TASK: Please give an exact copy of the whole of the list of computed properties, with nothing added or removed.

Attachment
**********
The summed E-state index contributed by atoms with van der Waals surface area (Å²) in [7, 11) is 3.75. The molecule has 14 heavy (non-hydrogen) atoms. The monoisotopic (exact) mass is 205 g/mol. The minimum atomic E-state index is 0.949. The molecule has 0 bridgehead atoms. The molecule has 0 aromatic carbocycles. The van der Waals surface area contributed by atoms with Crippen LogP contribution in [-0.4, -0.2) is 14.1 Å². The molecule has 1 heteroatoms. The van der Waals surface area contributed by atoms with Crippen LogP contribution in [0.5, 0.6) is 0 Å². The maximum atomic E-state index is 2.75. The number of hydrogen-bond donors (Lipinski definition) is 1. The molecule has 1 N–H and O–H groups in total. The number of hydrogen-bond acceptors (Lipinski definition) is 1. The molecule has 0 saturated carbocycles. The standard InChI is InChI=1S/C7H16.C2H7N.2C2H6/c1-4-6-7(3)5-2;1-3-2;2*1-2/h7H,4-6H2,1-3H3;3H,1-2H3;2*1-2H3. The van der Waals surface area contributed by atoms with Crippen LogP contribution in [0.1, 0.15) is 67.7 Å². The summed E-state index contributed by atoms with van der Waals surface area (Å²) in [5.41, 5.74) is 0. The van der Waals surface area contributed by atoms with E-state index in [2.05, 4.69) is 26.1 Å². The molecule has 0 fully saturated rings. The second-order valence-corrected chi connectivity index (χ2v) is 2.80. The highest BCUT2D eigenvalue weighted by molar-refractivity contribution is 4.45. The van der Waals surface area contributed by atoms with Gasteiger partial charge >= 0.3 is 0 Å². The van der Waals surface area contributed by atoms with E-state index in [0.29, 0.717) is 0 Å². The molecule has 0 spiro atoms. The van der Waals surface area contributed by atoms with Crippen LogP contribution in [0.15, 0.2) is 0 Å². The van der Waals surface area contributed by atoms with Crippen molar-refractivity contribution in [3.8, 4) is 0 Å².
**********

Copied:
The summed E-state index contributed by atoms with van der Waals surface area (Å²) in [7, 11) is 3.75. The molecule has 14 heavy (non-hydrogen) atoms. The monoisotopic (exact) mass is 205 g/mol. The minimum atomic E-state index is 0.949. The molecule has 0 bridgehead atoms. The molecule has 0 aromatic carbocycles. The van der Waals surface area contributed by atoms with Crippen LogP contribution in [-0.4, -0.2) is 14.1 Å². The molecule has 1 heteroatoms. The van der Waals surface area contributed by atoms with Crippen LogP contribution in [0.5, 0.6) is 0 Å². The maximum atomic E-state index is 2.75. The number of hydrogen-bond donors (Lipinski definition) is 1. The molecule has 1 N–H and O–H groups in total. The number of hydrogen-bond acceptors (Lipinski definition) is 1. The molecule has 0 saturated carbocycles. The standard InChI is InChI=1S/C7H16.C2H7N.2C2H6/c1-4-6-7(3)5-2;1-3-2;2*1-2/h7H,4-6H2,1-3H3;3H,1-2H3;2*1-2H3. The van der Waals surface area contributed by atoms with Crippen LogP contribution in [0.1, 0.15) is 67.7 Å². The summed E-state index contributed by atoms with van der Waals surface area (Å²) in [5.41, 5.74) is 0. The van der Waals surface area contributed by atoms with E-state index in [2.05, 4.69) is 26.1 Å². The molecule has 0 fully saturated rings. The second-order valence-corrected chi connectivity index (χ2v) is 2.80. The highest BCUT2D eigenvalue weighted by molar-refractivity contribution is 4.45. The van der Waals surface area contributed by atoms with Gasteiger partial charge >= 0.3 is 0 Å². The van der Waals surface area contributed by atoms with E-state index in [0.29, 0.717) is 0 Å². The molecule has 0 spiro atoms. The van der Waals surface area contributed by atoms with Crippen LogP contribution in [0.15, 0.2) is 0 Å². The van der Waals surface area contributed by atoms with Crippen molar-refractivity contribution in [3.8, 4) is 0 Å².